I took the Golden Child to the movies on Monday. There's a little independent theater about 70 miles from our house. It's been there about a year. I saw Nightwatch, Brick, Tristram Shandy, and District B13 there, among others. Thirty years ago, we wouldn't have been able to get a sniff of those movies unless the university was showing them as part of a series, and then you would have been watching them in a cramped, ancient college auditorium on a stained screen with dim projection. Trust me, it's much nicer to sit in padded seats and see a crystal-clear image on a big screen whilst I sip a Fitz's root beer.
The Golden Child and I piled into the car and trekked to the Moxie to see The Heart of the Game, a highly praised documentary. I was a bit chary of the film since it revolves around the well-known "much beloved coach who makes a great impact in his players' lives." I played football and basketball in high school and college and most of my coaches were self-centered asses at best, borderline psychotics at worst.
The Heart of the Game got me. Bill Resler, the women's basketball coach at Roosevelt High in Seattle, and Darnellia Russell, a dominating player who comes from a different section of Seattle than most of her teammates, leave indelible impressions. Resler seems to be that rarest of creatures: a coach who loves the game, but loves his players more. Let's just say I want to play for him. The way he deals with tough losses and the words he offers to his team are marvelous. Russell takes over the screen the way she takes over the court; you cannot look away from her.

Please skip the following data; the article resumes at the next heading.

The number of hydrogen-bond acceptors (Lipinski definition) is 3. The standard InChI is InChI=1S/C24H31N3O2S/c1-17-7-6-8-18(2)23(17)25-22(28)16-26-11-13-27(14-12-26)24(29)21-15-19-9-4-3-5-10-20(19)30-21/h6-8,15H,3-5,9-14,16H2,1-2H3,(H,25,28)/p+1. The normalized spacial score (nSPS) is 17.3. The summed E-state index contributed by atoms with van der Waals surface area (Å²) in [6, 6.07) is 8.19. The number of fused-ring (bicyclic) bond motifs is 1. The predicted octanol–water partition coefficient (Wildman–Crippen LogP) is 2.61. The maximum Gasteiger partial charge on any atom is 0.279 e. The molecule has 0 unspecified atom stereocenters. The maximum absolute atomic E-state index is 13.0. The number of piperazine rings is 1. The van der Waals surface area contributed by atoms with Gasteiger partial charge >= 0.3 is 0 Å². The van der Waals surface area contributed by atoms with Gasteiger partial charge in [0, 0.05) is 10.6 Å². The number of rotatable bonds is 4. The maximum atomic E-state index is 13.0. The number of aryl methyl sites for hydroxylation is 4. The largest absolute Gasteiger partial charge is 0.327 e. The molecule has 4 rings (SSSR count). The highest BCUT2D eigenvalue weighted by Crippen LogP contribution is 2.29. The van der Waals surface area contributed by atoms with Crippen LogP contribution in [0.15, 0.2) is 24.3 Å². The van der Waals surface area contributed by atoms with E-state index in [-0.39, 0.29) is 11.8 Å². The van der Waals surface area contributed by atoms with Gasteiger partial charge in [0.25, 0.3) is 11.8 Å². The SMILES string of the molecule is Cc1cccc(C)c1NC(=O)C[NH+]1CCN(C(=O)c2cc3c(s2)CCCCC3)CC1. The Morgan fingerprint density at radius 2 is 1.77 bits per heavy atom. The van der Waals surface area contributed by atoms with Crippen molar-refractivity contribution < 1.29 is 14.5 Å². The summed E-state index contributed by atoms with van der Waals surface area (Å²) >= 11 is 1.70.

There's an old cliche that says "If you wrote a script like this, Hollywood wouldn't buy it." You could say that about The Heart of the Game, only Hollywood would buy it. They'd just turn it into crap. Filmmaker Ward Serrill follows the Roosevelt team for seven years and so can shape the narrative of his film for maximum impact. He trusts his story and doesn't hype it. The action tells the story. He even gets lucky with the final showdown. Roosevelt's ultimate opponent is their crosstown rival, and while the Roosevelt players are photogenic and friendly, the opposing players (at least those on camera) look downright scary.
Resler vows to play every player in the state final, even if it costs Roosevelt the game. Wouldn't you know it, players with almost no playing time during the regular season make key contributions.
Every element of the movie save one works. That weak link is the narration by Ludacris. I understand that it's a smart commercial move (his narration was recorded after the film made the festival circuit), but it's tepid in execution.
This is a good documentary. It would make an outstanding double feature with Legacy, Tod Lending's film from 2000. Find out where The Heart of the Game is playing and go see it.